Taste is the key driver in the American food market
Americans are interested in taste and the price they pay for their food, reveals the latest Food and Health survey from IFIC Foundation.
"Every Survey has seen “taste” reign supreme and in 2019 the trend continues. Deemed important by 86% of consumers, the impact of taste on purchasing decisions is up significantly from 81% in 2018. Other factors such as “price” (68%), “healthfulness” (62%) and “convenience” (57%) held steady. “Sustainability” as a purchase driver registered in the mid- to high-30 percentages through the years, but the 2019 refinement to “environmental sustainability” resulted in a drop to 27%, indicating that consumers may think of more than the environment when it comes to sustainability", says the report.
Regardless of the impact on purchasing decisions, over half of the consumers (54%) say it’s at least somewhat important that the products they buy to be produced in an environmentally sustainable way. Among those 54%, many look for specific labels or attributes to assess whether they believe a product is environmentally sustainable: 51% perceive products that are locally produced as environmentally sustainable, followed by products literally labeled as sustainably produced (47%), labeled as non-GMO/not bioengineered (47%), labeled as organic (44%), having recyclable packaging (41%) and having minimal packaging (35%).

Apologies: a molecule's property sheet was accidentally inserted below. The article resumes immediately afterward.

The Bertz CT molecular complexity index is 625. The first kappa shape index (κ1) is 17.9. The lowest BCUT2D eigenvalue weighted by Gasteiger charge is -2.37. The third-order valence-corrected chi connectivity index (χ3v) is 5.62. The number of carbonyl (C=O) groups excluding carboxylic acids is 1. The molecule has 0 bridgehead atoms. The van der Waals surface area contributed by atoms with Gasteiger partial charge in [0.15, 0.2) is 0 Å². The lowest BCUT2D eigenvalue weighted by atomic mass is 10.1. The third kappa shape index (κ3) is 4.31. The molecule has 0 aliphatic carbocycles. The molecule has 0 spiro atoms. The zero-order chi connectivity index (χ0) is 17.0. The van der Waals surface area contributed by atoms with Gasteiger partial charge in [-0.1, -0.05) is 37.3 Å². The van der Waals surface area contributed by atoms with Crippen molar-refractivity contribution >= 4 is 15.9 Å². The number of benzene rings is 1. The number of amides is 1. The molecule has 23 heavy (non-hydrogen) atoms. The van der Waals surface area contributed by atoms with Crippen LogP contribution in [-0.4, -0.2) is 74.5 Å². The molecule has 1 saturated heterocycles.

Sustainability isn’t the only term that means different things to different people. Even a seemingly straightforward term like “plant-based” is subject to interpretation. About three-quarters (73%) of people say they have heard of plant-based diets, and about half (51%) are interested in learning more about them. Consumers who have tried any diet in the past year are far more likely to have heard of plant-based diets than those who have not tried a diet in the past year (82% vs. 68%).
But consumers are split on what they believe a plant-based diet means. About one-third (32%) say it is a vegan diet that avoids all animal products, including eggs and dairy. A similar percentage (30%) define it as a diet that emphasizes minimally processed foods that come from plants, with limited consumption of animal meat, eggs, and dairy. Another one in five (20%) believe it to be a vegetarian diet that avoids animal meat, while 8% say it is a diet in which you try to get as many fruits and vegetables as possible, with no limit on consuming animal meat, eggs, and dairy.
Animal products are a more popular source of protein than plants, with 52% of Survey takers saying they eat animal protein at least once per day versus 34% who say they eat plant-based protein—but the tide may be turning. Within the past year, 24% of consumers reported eating more plant protein than the previous year, while only half as many (12%) said they ate more animal protein.
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